To promote problem resolution, you may wish to divide your audience into smaller groups. In particular, group members could be asked to work through a set of problems or to practice a specific skill. For example, in a workshop on "Teaching Procedural Skills" you might ask smaller groups of individuals to discuss how they would teach sigmoidoscopy to a group of medical students or residents. You might also ask them where this teaching fits into the curriculum and how this skill might best be taught. On the other hand, you might ask the group members to demonstrate the skill on a "dummy" and receive feedback from the group.

Tip 8 Provide relevant and practical information.

Although active participation and interaction are essential to a successful workshop, the participants must also feel that they have learned something. Workshops are meant to promote the acquisition of new knowledge as well as aptitudes and skills. Some information must, therefore, be provided.

Mini-lectures are definitely permissible in a workshop. They often help to set the tone, to cover the basic data, and to ensure a common ground for discussion. Two hours of lecturing in a two-hour workshop is, however, not acceptable. Participants should have an opportunity to respond to the presented information. Questions and comments from group participants should also be encouraged.

Tip 9 Remember principles of adult learning.

Adults come to learning situations with a variety of motivations and expectations about teaching goals and methods. Moreover, as much of adult learning involves "relearning" rather than new learning, adults often resent the "student" role. Incentives for adult learning usually come from within the person, and feedback is more important than are tests and evaluation. (Knowles, 1978) It is important, therefore, to respect the group's previous knowledge and experience, their motivation to learn, their potential resistance to change, and their ability to serve as co-learners.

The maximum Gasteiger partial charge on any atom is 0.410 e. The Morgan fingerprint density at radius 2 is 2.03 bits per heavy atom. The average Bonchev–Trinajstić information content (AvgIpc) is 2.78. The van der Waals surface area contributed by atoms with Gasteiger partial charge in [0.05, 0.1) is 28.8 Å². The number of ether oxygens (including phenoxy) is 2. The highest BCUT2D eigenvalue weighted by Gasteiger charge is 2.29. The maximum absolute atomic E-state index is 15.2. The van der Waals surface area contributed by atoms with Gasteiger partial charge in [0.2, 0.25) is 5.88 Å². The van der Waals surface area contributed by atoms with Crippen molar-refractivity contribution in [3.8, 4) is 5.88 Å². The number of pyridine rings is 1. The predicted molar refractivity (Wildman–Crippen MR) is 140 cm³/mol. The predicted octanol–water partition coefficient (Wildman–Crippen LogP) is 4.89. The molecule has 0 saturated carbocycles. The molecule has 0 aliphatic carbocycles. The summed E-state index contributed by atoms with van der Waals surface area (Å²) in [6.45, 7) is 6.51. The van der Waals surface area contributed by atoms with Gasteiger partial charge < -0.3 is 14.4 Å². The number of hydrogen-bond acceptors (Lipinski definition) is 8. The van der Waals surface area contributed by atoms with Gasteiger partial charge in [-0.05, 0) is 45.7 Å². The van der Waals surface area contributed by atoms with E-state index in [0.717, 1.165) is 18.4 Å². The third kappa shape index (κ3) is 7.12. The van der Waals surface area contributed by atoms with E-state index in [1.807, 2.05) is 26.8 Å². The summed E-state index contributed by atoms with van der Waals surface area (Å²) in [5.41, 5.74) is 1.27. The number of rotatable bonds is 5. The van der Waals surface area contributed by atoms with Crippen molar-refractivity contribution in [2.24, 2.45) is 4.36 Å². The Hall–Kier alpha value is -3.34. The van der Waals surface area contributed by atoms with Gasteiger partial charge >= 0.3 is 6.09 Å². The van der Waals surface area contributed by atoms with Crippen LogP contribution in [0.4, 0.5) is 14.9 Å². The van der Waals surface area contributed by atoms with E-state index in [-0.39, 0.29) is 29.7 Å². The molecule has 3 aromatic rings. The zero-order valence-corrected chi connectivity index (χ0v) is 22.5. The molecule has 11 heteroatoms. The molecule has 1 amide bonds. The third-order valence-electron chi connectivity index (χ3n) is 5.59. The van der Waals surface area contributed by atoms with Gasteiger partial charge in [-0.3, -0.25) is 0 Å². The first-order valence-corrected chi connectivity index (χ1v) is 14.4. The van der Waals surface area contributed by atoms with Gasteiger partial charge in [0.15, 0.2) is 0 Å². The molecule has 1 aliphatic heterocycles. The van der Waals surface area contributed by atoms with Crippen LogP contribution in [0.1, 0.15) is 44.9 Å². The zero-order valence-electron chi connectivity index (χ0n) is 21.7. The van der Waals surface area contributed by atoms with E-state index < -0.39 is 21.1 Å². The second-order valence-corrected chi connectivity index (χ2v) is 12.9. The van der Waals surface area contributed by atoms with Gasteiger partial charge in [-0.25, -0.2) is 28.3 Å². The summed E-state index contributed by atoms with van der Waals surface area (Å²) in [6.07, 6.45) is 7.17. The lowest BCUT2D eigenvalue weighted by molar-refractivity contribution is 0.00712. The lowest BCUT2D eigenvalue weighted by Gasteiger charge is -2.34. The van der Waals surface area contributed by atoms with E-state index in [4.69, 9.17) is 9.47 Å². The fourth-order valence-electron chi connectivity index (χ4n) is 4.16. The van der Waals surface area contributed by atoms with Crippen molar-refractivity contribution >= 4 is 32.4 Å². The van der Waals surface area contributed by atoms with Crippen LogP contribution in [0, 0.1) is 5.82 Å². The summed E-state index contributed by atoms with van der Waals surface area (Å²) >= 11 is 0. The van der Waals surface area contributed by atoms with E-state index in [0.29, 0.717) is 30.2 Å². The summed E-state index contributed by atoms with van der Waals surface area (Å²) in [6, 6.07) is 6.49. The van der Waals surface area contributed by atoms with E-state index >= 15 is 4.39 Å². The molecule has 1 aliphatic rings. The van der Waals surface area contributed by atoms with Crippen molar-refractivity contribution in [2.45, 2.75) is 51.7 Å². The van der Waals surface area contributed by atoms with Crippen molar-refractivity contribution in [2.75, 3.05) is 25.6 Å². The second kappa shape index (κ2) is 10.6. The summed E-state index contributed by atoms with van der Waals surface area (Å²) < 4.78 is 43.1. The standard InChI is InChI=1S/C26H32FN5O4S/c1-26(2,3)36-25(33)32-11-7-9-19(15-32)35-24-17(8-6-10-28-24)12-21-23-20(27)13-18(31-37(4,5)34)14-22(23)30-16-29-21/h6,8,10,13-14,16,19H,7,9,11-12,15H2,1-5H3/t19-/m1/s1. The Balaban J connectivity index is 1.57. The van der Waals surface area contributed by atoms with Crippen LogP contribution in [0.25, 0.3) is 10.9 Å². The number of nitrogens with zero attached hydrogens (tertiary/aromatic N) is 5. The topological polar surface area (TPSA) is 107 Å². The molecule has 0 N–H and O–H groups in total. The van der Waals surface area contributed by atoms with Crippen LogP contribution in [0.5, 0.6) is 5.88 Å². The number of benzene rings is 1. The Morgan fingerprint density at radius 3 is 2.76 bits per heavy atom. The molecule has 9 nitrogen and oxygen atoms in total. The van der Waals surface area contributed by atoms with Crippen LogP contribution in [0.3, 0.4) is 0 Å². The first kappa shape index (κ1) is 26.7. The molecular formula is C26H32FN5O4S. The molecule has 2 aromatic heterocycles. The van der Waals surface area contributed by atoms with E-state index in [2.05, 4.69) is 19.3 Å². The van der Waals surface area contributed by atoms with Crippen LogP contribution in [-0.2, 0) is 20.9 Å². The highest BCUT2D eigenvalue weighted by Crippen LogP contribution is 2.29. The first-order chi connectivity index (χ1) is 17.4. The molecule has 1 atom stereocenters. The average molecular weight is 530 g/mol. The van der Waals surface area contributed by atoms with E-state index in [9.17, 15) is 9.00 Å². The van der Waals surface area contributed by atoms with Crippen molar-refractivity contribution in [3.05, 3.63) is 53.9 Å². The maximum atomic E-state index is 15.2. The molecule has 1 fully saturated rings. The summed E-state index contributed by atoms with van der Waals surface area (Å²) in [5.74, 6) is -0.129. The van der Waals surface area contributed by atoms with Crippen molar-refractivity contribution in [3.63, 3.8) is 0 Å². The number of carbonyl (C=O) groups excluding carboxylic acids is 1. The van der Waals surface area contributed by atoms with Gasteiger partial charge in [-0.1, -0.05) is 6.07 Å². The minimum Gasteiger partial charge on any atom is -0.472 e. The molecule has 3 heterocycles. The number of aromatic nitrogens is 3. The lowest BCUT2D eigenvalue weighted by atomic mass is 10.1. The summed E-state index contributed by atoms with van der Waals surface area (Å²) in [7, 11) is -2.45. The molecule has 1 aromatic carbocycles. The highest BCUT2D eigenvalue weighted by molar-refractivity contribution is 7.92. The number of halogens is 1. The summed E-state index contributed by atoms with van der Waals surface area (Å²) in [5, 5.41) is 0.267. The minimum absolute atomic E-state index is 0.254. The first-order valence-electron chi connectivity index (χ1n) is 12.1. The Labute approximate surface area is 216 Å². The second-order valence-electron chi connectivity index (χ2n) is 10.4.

Tip 10 Vary your activities and your style.

Make sure that the workshop flows at a pace that keeps the participants' attention. Appropriate pacing implies moving the workshop along while leaving room for the group to slow down or speed up the presentation. Most medical teachers - and students - are accustomed to listening to large chunks of information in a short period of time, and yet, this may not be the best method of teaching - or learning.

Tip 11 Summarize your session and request feedback from the group.

Restate what you have tried to achieve in the workshop, synthesize the main points made, and discuss plans for follow-up, if appropriate. At times, it is helpful to ask group members to summarize what they have learned during the session. In addition, request feedback from the group as to whether you have accomplished your stated objectives and how they would improve the session in the future.

Tip 12 Enjoy yourself - and have fun!

It is important to enjoy what you are doing. If you are tired of the material you are presenting, abandon your subject. If you do not favor small group interactions, try another format, but do not call it a workshop. If you are enjoying yourself - and you are not personally bored with what you are doing - chances are that your participants will have a good time - and learn something in the process.


Douglas KC, Hosokawa MC, Lawler FH. (1988) A Practical Guide to Clinical Teaching in Medicine (New York, Springer Publishing).

Knopke HJ, Diekelman NL. (1981) Approaches to Teaching Primary Health Care (Toronto, C.V. Mosby).

Knowles M. (1978) The Adult Learner: A Neglected Species (Houston, Texas, Gulf Publishing).

Webster AM. (1977) Webster's New Collegiate Dictionary (Toronto, Thomas Allen & Son).